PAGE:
Fast fashion is a toxic relationship too many of us can’t quit. Every online haul, every impulse buy, all the unworn clothes we bought for a one-off occasion that sit in our wardrobes – and it is costing the planet. Simple Steps To Make Your Wardrobe More Sustainable
We’re all familiar with the threat of single-use plastic and its contribution to the ever-looming climate change. With reusable food wraps, plastic-free nappies and sustainable beauty products taking the world by storm, even the Queen followed suit by banning plastic straws in Buckingham Palace.
Not the sample sale you had in mind? This is a clothing landfill site
But what about the impact of cotton and its link to one of the most polluting, exploitative and wasteful industries? We’re talking about the fashion industry.
Given that only 2% of the world’s garment workers are paid a livable wage, it’s not just the planet we need to be conscious of when we impulsively click ‘add to cart’. With cheap clothing and affordable brands relying on exploitation to bring us our #ootd material, you may want to think twice before your next online order.
Don’t panic buy
We’ve all been there. Your favourite shop has a 25% off sale and there’s only an hour left to add to the cart. This sales tactic lures us into panic buying more clothes than we really need – and in turn, we’re left with a wardrobe full of unworn outfits.
Instead, make a wish list of clothes you really need. If, after a week you’re still convinced you to need an outfit overhaul, you can make that purchase mindfully. Guaranteed your basket won’t be half as full as it would have been before that sale – and you’ve already cut back on unnecessary fashion waste.
Mend your clothes
The Princess of Wales was a sustainable icon before her time
If this style hack is good enough for Princess Diana, it’s good enough for you. The royal was spotted in a stunning blue Catherine Walker gown in 1986 at a dinner hosted by the Emir of Qatar in Doha. Two years later, she ditched the sleeves for a flattering sweetheart neckline when she attended a charity ball in 1989.
It doesn’t take a genius to learn how to use a needle and thread – and doubling the life of your clothes from one year to two years reduces carbon emissions by 24%. Win, win.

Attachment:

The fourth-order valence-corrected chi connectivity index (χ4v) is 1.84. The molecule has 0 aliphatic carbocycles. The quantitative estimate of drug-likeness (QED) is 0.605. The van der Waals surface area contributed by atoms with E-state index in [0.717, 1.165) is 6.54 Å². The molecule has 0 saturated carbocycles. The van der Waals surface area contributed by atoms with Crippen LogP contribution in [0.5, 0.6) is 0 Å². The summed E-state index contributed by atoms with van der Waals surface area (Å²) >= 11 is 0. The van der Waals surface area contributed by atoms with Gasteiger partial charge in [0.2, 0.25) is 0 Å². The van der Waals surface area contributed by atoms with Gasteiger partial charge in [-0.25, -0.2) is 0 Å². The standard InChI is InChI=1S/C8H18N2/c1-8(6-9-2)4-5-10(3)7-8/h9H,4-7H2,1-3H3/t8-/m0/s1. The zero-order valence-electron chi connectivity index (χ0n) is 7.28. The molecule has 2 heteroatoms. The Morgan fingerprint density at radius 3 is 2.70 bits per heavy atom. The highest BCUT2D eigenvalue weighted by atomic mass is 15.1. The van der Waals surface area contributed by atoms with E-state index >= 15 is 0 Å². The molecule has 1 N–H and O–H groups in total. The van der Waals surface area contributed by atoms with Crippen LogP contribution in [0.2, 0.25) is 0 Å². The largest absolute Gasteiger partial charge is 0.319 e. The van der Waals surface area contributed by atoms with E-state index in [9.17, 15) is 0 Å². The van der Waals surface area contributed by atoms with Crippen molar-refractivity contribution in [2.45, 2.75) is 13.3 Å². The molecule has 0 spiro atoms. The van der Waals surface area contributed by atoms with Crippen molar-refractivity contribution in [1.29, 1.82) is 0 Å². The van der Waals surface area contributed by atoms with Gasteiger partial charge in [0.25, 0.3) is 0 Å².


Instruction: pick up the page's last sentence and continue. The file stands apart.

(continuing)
Buy second hand
It’s important to recognize that buying from small businesses, ethical outlets and quality sustainable brands comes with a price – and not everyone can justify spending more money on fewer clothes.
Although the temptation of an impulse buy is sometimes too hot to handle, try to look at second hand outlets like Depop or Vinted, or try your hand at charity shop thrifting. Pre-loved clothing is not only cheaper but is often as good as new!
Be an outfit repeater
The most sustainable wardrobe is the one you already own – so be an outfit repeater! It’s tempting to stay on top of trends and slip into the habit of buying new clothes the second you see someone wearing them on Instagram, but trends change like the seasons.
Even a royal can be an outfit repeater
The Duchess of Cambridge is a champion of sustainable fashion, often choosing to repeat outfits she’s previously worn. She first wore this Alexandar McQueen dress to a Malaysian state dinner in 2019, then again at the 2020 BAFTAs.
Be a mindful shopper
The key to giving your wardrobe an eco-overhaul is to change your attitude to shopping. If you’re really struggling to part ways with the cost-effective appeal of fast fashion, try to give your wardrobe a 50/50 split.
Use your discount codes and late-night hauls to shop for your basic tees, trousers and staples, because you know you’ll wear these again and again. Instead, swap your statement pieces for more sustainable options, such as a vintage coat, a thrifted pair of boots, or your mum’s leather trousers from the 90s.
Seersucker wrap midi dress, £45, Monki
We call this dress: “fashion, but make it ethical”. Monki is a sustainable brand with a purpose – 100% of their cotton is sourced sustainably. It’s a small step towards their bigger goal: to use only recycled or other sustainably sourced materials by 2030.
Don’t throw away your unworn items
According to waste charity, Wrap, more than 300,000 tonnes of used clothing goes to landfill in the UK every year. It goes without saying that mending your clothes, giving them to charity, handing them down to younger siblings, or even using them as cleaning products help to combat textile waste.
Rethink your social media
If it’s the constant changing of trends you can’t keep up with, block them from your life. Sustainable champions Eco-Age recommend going through your followers to remove any brands, influencers, or companies that promote ethics you’re trying to avoid.
“Eliminating the temptation is a small, easy step to take in changing your mindset around the fast-fashion industry. Take some time to follow positive eco-influencers and businesses.”